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More Skirmishes Reported Around Karabakh


Nagorno-Karabakh -- A Karabakh Armenian soldier practices sniper fire during a military exercise.

Nagorno-Karabakh -- A Karabakh Armenian soldier practices sniper fire during a military exercise.

One Azerbaijani soldier has been killed and two Armenian conscripts wounded in recent days in fresh skirmishes reported from the main Armenian-Azerbaijani “line of contact” around Nagorno-Karabakh.


Citing the Azerbaijani Defense Ministry, the Trend news agency reported that the soldier, Mamed Azadaliyev, was shot dead on Monday just northeast east of the disputed territory. The ministry said Azerbaijani troops deployed there came under fire from Armenian positions before “silencing the enemy.”

The area has been the most volatile section of the frontline over the past year. More than a dozen soldiers from both sides have been killed since June.

There was no immediate reaction to the Azerbaijani report from the Armenian side.

Military authorities in Armenia and Nagorno-Karabakh reported earlier in the day that two Karabakh Armenian soldiers were wounded in other frontline sections on Friday. They said both men required hospitalization.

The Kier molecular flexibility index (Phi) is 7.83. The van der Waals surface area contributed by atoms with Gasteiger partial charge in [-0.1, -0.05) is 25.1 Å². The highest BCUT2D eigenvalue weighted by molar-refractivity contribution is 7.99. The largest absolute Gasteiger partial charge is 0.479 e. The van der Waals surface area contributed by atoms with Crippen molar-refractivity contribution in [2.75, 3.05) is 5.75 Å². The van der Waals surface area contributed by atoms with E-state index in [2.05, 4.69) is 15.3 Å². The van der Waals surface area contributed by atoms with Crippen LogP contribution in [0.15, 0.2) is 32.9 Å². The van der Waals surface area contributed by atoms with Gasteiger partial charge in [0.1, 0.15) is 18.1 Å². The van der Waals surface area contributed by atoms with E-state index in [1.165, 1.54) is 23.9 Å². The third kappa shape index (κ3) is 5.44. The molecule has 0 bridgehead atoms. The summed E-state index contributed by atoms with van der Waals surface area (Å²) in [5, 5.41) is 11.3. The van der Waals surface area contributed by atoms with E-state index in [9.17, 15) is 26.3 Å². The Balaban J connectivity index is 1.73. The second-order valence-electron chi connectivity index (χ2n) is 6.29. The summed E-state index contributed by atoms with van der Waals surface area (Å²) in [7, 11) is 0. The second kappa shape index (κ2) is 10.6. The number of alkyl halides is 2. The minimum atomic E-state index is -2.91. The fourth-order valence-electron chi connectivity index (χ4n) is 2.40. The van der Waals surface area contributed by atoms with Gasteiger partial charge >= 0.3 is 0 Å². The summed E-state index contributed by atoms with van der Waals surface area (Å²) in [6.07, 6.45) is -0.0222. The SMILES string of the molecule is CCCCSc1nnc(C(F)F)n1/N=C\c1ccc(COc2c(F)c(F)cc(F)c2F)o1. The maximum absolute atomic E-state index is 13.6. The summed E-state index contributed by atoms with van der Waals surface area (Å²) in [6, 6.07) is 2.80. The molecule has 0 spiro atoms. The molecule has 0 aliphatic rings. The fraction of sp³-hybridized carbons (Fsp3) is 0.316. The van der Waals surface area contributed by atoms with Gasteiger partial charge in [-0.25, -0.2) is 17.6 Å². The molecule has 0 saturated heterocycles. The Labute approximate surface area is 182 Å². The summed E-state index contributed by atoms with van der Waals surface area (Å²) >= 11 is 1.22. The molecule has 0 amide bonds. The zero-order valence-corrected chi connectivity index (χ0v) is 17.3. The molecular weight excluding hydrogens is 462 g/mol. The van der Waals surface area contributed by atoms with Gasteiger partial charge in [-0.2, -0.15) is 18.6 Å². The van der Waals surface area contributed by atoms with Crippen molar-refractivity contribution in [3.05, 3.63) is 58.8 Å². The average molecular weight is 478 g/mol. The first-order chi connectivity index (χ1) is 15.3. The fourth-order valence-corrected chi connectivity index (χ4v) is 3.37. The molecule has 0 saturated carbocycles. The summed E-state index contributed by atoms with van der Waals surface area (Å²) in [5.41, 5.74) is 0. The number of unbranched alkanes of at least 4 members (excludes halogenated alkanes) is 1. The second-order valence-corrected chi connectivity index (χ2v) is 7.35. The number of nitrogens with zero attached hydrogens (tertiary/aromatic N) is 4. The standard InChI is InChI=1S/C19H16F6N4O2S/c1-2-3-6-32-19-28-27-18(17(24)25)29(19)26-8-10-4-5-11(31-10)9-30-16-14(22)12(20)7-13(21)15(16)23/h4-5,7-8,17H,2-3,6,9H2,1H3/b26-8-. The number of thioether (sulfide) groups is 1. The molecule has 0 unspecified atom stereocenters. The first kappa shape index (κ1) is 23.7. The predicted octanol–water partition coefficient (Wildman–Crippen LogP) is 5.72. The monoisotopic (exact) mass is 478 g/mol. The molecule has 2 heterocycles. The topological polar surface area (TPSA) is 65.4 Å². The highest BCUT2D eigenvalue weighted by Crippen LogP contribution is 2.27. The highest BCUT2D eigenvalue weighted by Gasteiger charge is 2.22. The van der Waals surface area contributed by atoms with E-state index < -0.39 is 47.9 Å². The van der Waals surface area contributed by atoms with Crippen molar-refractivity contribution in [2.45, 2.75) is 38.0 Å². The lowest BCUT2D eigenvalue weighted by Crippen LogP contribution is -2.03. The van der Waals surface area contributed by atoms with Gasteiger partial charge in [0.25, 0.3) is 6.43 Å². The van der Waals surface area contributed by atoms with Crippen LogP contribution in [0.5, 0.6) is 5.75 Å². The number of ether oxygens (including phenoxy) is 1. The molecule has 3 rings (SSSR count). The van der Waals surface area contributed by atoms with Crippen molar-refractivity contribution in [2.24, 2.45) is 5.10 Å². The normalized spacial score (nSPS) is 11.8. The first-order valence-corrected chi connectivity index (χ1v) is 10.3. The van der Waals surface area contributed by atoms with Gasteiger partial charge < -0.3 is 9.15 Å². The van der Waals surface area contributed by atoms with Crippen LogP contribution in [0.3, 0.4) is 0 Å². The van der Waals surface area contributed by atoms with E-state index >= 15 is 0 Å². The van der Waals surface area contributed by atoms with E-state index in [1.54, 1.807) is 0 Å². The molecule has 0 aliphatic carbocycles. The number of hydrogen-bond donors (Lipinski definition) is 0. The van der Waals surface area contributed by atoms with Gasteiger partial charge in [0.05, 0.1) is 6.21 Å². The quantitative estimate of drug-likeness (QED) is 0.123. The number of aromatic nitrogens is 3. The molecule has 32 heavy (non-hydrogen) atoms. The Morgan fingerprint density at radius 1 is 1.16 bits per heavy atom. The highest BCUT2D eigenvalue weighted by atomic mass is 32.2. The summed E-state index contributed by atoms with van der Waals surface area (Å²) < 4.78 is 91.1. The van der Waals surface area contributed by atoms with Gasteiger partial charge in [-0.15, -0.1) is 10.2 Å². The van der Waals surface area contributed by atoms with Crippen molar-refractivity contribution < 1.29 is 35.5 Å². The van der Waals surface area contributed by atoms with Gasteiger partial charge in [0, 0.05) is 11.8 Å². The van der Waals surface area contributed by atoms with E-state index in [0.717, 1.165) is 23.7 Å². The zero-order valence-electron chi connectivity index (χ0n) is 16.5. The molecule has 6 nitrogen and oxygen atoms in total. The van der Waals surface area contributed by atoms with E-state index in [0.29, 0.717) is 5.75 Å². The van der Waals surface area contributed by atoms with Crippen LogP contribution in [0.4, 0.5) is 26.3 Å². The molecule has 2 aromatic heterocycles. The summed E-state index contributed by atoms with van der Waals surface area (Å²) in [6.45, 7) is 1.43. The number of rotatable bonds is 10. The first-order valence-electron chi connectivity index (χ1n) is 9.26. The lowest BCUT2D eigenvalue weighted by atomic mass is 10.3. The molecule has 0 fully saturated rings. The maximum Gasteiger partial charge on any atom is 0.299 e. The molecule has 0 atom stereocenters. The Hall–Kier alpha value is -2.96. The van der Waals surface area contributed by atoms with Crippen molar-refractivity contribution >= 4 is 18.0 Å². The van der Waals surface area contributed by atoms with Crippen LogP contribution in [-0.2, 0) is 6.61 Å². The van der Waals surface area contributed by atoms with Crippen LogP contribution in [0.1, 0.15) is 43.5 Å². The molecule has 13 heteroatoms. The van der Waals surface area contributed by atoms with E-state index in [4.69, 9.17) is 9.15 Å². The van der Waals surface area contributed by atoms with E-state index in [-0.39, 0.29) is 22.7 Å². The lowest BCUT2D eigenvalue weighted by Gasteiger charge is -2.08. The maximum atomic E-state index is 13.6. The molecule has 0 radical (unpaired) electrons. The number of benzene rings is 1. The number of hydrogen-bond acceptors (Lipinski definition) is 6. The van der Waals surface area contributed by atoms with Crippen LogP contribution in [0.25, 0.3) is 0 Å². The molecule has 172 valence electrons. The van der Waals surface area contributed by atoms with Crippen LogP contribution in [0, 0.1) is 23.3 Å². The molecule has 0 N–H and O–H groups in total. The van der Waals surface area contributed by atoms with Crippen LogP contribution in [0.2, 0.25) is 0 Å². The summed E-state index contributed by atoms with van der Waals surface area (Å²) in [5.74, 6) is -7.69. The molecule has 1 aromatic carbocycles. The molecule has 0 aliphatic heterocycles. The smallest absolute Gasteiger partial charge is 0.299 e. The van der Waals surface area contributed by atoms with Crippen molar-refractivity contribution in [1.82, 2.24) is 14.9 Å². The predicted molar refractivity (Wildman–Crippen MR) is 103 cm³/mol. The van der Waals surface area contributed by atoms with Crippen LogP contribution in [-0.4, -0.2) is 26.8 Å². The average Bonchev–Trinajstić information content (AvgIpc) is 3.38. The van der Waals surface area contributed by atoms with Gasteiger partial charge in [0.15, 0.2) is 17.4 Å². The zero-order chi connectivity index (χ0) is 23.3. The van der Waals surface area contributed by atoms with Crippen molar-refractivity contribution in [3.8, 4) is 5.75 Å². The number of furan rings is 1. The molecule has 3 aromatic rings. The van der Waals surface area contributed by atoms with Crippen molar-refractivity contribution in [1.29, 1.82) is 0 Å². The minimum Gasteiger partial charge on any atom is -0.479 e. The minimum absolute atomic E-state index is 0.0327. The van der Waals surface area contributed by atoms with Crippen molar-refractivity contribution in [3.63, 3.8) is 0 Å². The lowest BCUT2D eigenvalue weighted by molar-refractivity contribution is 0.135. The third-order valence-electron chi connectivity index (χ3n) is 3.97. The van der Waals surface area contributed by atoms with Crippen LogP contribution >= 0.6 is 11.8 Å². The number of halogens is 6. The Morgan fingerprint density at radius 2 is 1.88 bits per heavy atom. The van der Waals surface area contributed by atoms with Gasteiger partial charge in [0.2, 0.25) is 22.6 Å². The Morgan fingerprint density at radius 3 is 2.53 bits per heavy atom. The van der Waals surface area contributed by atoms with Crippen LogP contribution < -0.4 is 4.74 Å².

One of the servicemen, Vartan Harutiunian, remained in the intensive care unit of a military hospital in Stepanakert on Monday.

The Armenian Defense Ministry accused Azerbaijan of deliberately breaking the ceasefire to scuttle international efforts to resolve the Karabakh dispute. Ministry spokesman Davit Karapetian said Baku is also thus trying to boost spirits in the Azerbaijani military.

An Azerbaijani Defense Ministry spokesman dismissed these claims and blamed the Armenians for the truce violations. “The Azerbaijani side is committed to observing the ceasefire on the frontline,” Teymur Abdullayev told Trend.

The skirmishes highlight the persisting risk of another Armenian-Azerbaijani war. Azerbaijan’s leadership regularly threatens military action to win back Karabakh and Armenian-controlled territories surrounding it.

Alexander Arzoumanian, a former Armenian foreign minister and now an opposition politician, said on Monday that preventing renewed fighting will be the Armenian government’s number one challenge this year.

“We already went down that path once,” Arzoumanian told a news conference. “We already proved on the battlefield the Nagorno-Karabakh people’s right to live in freedom. They won their independence, and all we have to do now is to get into various diplomatic process and skillfully find some solution.”

Arzoumanian was skeptical about near-term prospects of a breakthrough in Armenian-Azerbaijani peace talks. He said the governments of Russia and the United States, the main mediating powers, will be increasingly distracted by preparations for domestic presidential elections due in 2012.
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